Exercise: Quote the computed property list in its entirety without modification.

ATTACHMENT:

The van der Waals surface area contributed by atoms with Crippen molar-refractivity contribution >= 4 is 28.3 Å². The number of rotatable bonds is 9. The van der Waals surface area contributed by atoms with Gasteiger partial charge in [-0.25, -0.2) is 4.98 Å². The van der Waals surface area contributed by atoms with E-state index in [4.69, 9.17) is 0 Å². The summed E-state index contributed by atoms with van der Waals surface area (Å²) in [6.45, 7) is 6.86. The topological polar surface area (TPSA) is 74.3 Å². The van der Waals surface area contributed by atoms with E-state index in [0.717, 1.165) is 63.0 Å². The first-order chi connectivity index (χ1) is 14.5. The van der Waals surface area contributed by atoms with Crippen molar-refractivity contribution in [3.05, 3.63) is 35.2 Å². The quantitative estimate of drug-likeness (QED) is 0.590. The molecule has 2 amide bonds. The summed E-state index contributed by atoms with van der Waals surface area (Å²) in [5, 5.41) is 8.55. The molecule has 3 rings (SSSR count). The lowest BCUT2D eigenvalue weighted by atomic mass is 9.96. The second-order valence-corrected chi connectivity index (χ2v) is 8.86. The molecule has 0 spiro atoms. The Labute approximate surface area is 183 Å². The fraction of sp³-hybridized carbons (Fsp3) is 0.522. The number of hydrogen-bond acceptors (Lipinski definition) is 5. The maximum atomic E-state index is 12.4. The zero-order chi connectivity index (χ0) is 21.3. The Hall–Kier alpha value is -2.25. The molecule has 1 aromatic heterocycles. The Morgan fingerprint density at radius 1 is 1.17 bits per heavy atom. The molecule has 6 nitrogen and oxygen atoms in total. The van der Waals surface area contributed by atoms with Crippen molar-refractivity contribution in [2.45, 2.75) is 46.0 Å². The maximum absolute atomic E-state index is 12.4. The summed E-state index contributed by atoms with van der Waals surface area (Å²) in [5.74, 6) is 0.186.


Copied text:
The van der Waals surface area contributed by atoms with Crippen molar-refractivity contribution >= 4 is 28.3 Å². The number of rotatable bonds is 9. The van der Waals surface area contributed by atoms with Gasteiger partial charge in [-0.25, -0.2) is 4.98 Å². The van der Waals surface area contributed by atoms with E-state index in [4.69, 9.17) is 0 Å². The summed E-state index contributed by atoms with van der Waals surface area (Å²) in [6.45, 7) is 6.86. The topological polar surface area (TPSA) is 74.3 Å². The van der Waals surface area contributed by atoms with E-state index in [0.717, 1.165) is 63.0 Å². The first-order chi connectivity index (χ1) is 14.5. The van der Waals surface area contributed by atoms with Crippen molar-refractivity contribution in [3.05, 3.63) is 35.2 Å². The quantitative estimate of drug-likeness (QED) is 0.590. The molecule has 2 amide bonds. The summed E-state index contributed by atoms with van der Waals surface area (Å²) in [5, 5.41) is 8.55. The molecule has 3 rings (SSSR count). The lowest BCUT2D eigenvalue weighted by atomic mass is 9.96. The second-order valence-corrected chi connectivity index (χ2v) is 8.86. The molecule has 0 spiro atoms. The Labute approximate surface area is 183 Å². The fraction of sp³-hybridized carbons (Fsp3) is 0.522. The number of hydrogen-bond acceptors (Lipinski definition) is 5. The maximum atomic E-state index is 12.4. The zero-order chi connectivity index (χ0) is 21.3. The Hall–Kier alpha value is -2.25. The molecule has 1 aromatic heterocycles. The Morgan fingerprint density at radius 1 is 1.17 bits per heavy atom. The molecule has 6 nitrogen and oxygen atoms in total. The van der Waals surface area contributed by atoms with Crippen molar-refractivity contribution in [2.45, 2.75) is 46.0 Å². The maximum absolute atomic E-state index is 12.4. The summed E-state index contributed by atoms with van der Waals surface area (Å²) in [5.74, 6) is 0.186.